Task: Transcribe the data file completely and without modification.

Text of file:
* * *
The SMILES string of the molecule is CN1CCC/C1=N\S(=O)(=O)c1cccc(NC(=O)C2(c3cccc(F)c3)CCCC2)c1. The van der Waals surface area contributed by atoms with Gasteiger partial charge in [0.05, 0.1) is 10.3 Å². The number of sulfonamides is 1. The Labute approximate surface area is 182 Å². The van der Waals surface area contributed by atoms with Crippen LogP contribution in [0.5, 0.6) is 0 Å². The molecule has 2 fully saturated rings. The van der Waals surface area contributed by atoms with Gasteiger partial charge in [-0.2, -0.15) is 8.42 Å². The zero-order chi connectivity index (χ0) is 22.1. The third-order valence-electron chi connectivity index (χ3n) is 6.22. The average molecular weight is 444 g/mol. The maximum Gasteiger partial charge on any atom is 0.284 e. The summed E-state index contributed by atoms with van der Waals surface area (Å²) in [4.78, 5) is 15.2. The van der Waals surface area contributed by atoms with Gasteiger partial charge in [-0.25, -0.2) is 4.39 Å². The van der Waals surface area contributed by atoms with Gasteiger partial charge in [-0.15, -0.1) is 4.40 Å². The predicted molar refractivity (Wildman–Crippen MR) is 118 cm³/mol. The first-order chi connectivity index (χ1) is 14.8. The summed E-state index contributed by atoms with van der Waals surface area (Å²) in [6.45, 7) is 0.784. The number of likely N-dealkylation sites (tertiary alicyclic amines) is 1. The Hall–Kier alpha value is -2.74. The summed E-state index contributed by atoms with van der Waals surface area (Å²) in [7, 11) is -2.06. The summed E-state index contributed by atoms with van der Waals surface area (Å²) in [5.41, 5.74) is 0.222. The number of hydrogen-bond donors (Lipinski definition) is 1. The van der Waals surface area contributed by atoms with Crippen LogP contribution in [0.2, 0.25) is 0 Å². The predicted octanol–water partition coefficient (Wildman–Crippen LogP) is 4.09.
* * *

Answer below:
The SMILES string of the molecule is CN1CCC/C1=N\S(=O)(=O)c1cccc(NC(=O)C2(c3cccc(F)c3)CCCC2)c1. The van der Waals surface area contributed by atoms with Gasteiger partial charge in [0.05, 0.1) is 10.3 Å². The number of sulfonamides is 1. The Labute approximate surface area is 182 Å². The van der Waals surface area contributed by atoms with Crippen LogP contribution in [0.5, 0.6) is 0 Å². The molecule has 2 fully saturated rings. The van der Waals surface area contributed by atoms with Gasteiger partial charge in [-0.2, -0.15) is 8.42 Å². The zero-order chi connectivity index (χ0) is 22.1. The third-order valence-electron chi connectivity index (χ3n) is 6.22. The average molecular weight is 444 g/mol. The maximum Gasteiger partial charge on any atom is 0.284 e. The summed E-state index contributed by atoms with van der Waals surface area (Å²) in [4.78, 5) is 15.2. The van der Waals surface area contributed by atoms with Gasteiger partial charge in [-0.25, -0.2) is 4.39 Å². The van der Waals surface area contributed by atoms with Gasteiger partial charge in [-0.15, -0.1) is 4.40 Å². The predicted molar refractivity (Wildman–Crippen MR) is 118 cm³/mol. The first-order chi connectivity index (χ1) is 14.8. The summed E-state index contributed by atoms with van der Waals surface area (Å²) in [6.45, 7) is 0.784. The number of likely N-dealkylation sites (tertiary alicyclic amines) is 1. The Hall–Kier alpha value is -2.74. The summed E-state index contributed by atoms with van der Waals surface area (Å²) in [7, 11) is -2.06. The summed E-state index contributed by atoms with van der Waals surface area (Å²) in [5.41, 5.74) is 0.222. The number of hydrogen-bond donors (Lipinski definition) is 1. The van der Waals surface area contributed by atoms with Crippen LogP contribution in [0.2, 0.25) is 0 Å². The predicted octanol–water partition coefficient (Wildman–Crippen LogP) is 4.09.